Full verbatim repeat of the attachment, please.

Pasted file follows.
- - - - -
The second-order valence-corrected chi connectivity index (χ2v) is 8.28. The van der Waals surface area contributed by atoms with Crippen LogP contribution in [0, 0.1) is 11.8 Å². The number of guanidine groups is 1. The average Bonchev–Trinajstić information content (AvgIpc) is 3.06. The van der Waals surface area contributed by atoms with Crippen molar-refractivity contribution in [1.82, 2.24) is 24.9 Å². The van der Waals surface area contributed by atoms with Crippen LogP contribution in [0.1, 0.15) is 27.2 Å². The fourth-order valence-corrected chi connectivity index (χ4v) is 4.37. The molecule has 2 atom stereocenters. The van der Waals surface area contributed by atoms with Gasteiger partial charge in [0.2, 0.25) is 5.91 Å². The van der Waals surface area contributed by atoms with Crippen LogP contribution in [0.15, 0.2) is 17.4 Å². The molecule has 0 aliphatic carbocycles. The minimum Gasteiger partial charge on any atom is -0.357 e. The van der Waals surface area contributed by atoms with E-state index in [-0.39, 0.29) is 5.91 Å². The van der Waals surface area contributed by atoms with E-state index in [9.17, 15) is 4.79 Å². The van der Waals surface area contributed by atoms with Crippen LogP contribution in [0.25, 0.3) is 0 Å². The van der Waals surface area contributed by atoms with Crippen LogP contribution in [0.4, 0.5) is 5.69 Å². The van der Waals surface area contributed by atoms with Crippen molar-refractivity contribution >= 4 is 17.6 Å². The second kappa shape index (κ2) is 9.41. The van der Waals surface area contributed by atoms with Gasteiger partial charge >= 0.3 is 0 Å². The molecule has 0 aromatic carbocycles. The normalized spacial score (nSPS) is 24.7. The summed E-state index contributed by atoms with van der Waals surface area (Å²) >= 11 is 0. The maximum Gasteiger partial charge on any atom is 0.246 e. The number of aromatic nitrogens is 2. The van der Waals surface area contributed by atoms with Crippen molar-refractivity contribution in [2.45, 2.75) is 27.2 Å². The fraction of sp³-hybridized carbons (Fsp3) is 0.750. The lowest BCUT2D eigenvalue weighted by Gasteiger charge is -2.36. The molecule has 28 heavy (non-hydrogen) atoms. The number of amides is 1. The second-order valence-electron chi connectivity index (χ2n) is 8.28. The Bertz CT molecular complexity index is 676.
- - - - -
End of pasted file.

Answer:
The second-order valence-corrected chi connectivity index (χ2v) is 8.28. The van der Waals surface area contributed by atoms with Crippen LogP contribution in [0, 0.1) is 11.8 Å². The number of guanidine groups is 1. The average Bonchev–Trinajstić information content (AvgIpc) is 3.06. The van der Waals surface area contributed by atoms with Crippen molar-refractivity contribution in [1.82, 2.24) is 24.9 Å². The van der Waals surface area contributed by atoms with Crippen LogP contribution in [0.1, 0.15) is 27.2 Å². The fourth-order valence-corrected chi connectivity index (χ4v) is 4.37. The molecule has 2 atom stereocenters. The van der Waals surface area contributed by atoms with Gasteiger partial charge in [0.2, 0.25) is 5.91 Å². The van der Waals surface area contributed by atoms with Crippen LogP contribution in [0.15, 0.2) is 17.4 Å². The molecule has 0 aliphatic carbocycles. The minimum Gasteiger partial charge on any atom is -0.357 e. The van der Waals surface area contributed by atoms with E-state index in [-0.39, 0.29) is 5.91 Å². The van der Waals surface area contributed by atoms with E-state index in [9.17, 15) is 4.79 Å². The van der Waals surface area contributed by atoms with Crippen LogP contribution in [0.25, 0.3) is 0 Å². The van der Waals surface area contributed by atoms with Crippen LogP contribution in [0.4, 0.5) is 5.69 Å². The van der Waals surface area contributed by atoms with Crippen molar-refractivity contribution >= 4 is 17.6 Å². The second kappa shape index (κ2) is 9.41. The van der Waals surface area contributed by atoms with Gasteiger partial charge >= 0.3 is 0 Å². The molecule has 0 aromatic carbocycles. The normalized spacial score (nSPS) is 24.7. The summed E-state index contributed by atoms with van der Waals surface area (Å²) >= 11 is 0. The maximum Gasteiger partial charge on any atom is 0.246 e. The number of aromatic nitrogens is 2. The van der Waals surface area contributed by atoms with Crippen molar-refractivity contribution in [2.45, 2.75) is 27.2 Å². The fraction of sp³-hybridized carbons (Fsp3) is 0.750. The lowest BCUT2D eigenvalue weighted by Gasteiger charge is -2.36. The molecule has 28 heavy (non-hydrogen) atoms. The number of amides is 1. The second-order valence-electron chi connectivity index (χ2n) is 8.28. The Bertz CT molecular complexity index is 676.